The Court held that Swart was not doing business in the state even though the LLC elected to be treated as a partnership for income tax purposes. Due to this election, the FTB argued that Swart should be considered a partner in the LLC for all state and federal tax purposes. Under the FTB's argument, "partnership" refers to a traditional general partnership in which the partners have the right to manage and conduct partnership business. The FTB argued that the distinction between "active" and "passive" LLC members did not apply to general partnerships. In rejecting this argument, the Court agreed with Swart that the LLC should be treated as a partnership only for purposes of computing income taxes. The Court relied on a case, Appeals of Amman & Schmid Finanz AG,7 in which the California State Board of Equalization (SBE) held that foreign corporations were not subject to the minimum corporation franchise tax where their only connection with the state was a limited partnership interest. In Amman, the SBE found that limited partners were not actively engaging in a business because the foreign corporations had no interest in specific limited partnership property, had no right to participate in partnership management, were powerless to bind the partnership, and were not liable for the partnership's obligations. Based on Amman, the Court determined that Swart was not doing business in California.

The holding was further supported by a Technical Advice Memorandum (TAM) issued by the FTB in 2000.8 In this document, the FTB determined that a non-California corporation that was the sole owner of a single member California LLC was exempt from federal income tax.9 The corporation was required to submit a California application for tax-exempt status because it received California source income from the LLC and was subject to California income tax.10 However, the corporation was not subject to corporation franchise tax because it was not doing business in California.

While the instant litigation was pending, the FTB issued a ruling, Legal Ruling 2014-01, which indicated a change in its position by explaining that the members of an LLC classified as a partnership are doing business in the state.11 This approach is based on the default rules in California's LLC Act12 that the members, who are considered general partners for tax purposes, have the right to participate in the management of the business. The FTB explained in the legal ruling that Amman was based on a narrow exception that a limited partner has a reduced right to manage or control the entity.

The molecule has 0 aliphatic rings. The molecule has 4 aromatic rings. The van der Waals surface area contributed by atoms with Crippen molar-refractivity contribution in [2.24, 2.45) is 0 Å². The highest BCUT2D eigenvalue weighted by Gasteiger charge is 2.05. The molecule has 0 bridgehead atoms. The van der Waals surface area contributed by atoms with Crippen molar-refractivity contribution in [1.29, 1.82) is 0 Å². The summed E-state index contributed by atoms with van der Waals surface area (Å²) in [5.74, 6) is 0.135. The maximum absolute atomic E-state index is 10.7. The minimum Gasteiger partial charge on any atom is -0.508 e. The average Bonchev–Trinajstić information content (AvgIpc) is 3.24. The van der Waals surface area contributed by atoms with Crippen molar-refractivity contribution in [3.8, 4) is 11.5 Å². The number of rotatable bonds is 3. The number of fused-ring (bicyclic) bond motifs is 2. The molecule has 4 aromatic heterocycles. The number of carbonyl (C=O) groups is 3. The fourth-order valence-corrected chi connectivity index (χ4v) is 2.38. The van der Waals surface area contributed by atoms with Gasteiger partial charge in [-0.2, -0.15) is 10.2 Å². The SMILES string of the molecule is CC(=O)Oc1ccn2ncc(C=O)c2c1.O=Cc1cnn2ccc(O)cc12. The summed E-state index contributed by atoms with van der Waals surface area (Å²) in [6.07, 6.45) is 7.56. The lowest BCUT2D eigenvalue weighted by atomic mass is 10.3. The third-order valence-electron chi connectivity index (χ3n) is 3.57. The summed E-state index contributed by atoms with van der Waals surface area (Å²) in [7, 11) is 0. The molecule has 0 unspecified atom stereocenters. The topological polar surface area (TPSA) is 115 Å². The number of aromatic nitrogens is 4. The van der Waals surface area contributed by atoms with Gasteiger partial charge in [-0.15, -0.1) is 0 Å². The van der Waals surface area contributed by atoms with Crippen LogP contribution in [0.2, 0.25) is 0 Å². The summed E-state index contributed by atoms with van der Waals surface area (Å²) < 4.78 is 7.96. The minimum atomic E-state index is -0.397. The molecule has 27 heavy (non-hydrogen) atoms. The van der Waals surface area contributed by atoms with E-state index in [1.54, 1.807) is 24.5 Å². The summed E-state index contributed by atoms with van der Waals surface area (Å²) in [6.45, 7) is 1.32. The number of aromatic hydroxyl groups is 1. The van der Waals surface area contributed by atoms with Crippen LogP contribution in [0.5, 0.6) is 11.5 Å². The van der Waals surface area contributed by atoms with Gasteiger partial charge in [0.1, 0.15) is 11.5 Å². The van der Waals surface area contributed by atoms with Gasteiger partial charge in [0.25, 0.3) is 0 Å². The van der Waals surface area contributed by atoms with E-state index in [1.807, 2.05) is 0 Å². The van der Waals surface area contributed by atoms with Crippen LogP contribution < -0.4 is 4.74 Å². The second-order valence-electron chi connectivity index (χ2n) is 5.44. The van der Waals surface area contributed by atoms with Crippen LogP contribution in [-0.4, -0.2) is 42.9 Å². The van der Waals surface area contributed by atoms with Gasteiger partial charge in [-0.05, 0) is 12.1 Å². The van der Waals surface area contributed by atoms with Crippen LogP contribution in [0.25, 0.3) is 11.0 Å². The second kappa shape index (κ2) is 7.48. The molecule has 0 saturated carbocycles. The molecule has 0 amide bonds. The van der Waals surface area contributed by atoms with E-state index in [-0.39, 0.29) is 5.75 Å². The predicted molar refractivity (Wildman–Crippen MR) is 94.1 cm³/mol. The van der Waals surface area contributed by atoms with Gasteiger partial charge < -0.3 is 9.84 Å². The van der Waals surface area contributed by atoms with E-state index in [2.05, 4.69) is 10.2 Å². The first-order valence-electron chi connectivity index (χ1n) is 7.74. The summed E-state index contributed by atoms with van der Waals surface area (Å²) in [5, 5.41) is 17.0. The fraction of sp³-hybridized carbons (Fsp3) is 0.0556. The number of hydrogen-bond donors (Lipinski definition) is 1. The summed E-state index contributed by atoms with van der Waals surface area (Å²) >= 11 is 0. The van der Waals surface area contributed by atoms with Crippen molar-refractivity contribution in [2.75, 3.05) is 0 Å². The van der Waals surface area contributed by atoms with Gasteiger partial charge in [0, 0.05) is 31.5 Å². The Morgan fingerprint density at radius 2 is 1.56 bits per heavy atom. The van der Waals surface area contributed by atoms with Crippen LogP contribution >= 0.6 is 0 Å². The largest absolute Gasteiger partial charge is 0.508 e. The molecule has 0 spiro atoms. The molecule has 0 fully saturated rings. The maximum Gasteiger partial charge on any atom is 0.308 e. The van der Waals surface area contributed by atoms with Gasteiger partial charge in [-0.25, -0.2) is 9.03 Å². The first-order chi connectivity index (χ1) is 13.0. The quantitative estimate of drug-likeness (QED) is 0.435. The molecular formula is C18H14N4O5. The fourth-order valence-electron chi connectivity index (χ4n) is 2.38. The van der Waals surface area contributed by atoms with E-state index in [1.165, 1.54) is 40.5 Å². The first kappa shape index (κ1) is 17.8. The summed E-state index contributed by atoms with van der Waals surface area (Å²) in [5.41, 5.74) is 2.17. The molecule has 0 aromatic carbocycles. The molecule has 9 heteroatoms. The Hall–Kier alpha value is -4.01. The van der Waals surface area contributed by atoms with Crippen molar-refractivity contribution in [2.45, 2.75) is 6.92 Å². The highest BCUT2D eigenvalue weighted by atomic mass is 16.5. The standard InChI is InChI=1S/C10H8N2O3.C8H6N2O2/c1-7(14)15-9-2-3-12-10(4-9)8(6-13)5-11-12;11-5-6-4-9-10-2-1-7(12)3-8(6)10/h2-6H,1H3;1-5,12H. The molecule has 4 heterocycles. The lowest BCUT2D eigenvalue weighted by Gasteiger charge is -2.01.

In the instant case, the FTB argued that the members of the LLC had the right to delegate the power to manage the business in favor of a manager, and the power to revoke that delegation at any time. Under the FTB's argument, the result was the same even though the LLC was manager-managed. The Court determined that the FTB's conclusion was not supported by legal authority and based on the erroneous assumption that Swart, a member that owned 0.2 percent of the membership interest in the LLC, actually had the power to exercise control or designate the LLC as member-managed. The LLC's articles of organization providing that the LLC would be manager-managed were issued 16 months before Swart made its investment. Only the manager had authority to manage or control the LLC's business. The narrow exception in Amman based on the limited partner's lack of control to manage or control the decision-making process would apply to Swart because it never had managerial authority. Furthermore, the check-the-box regulations are not intended to control whether an LLC is doing business for purposes of California corporation franchise tax.13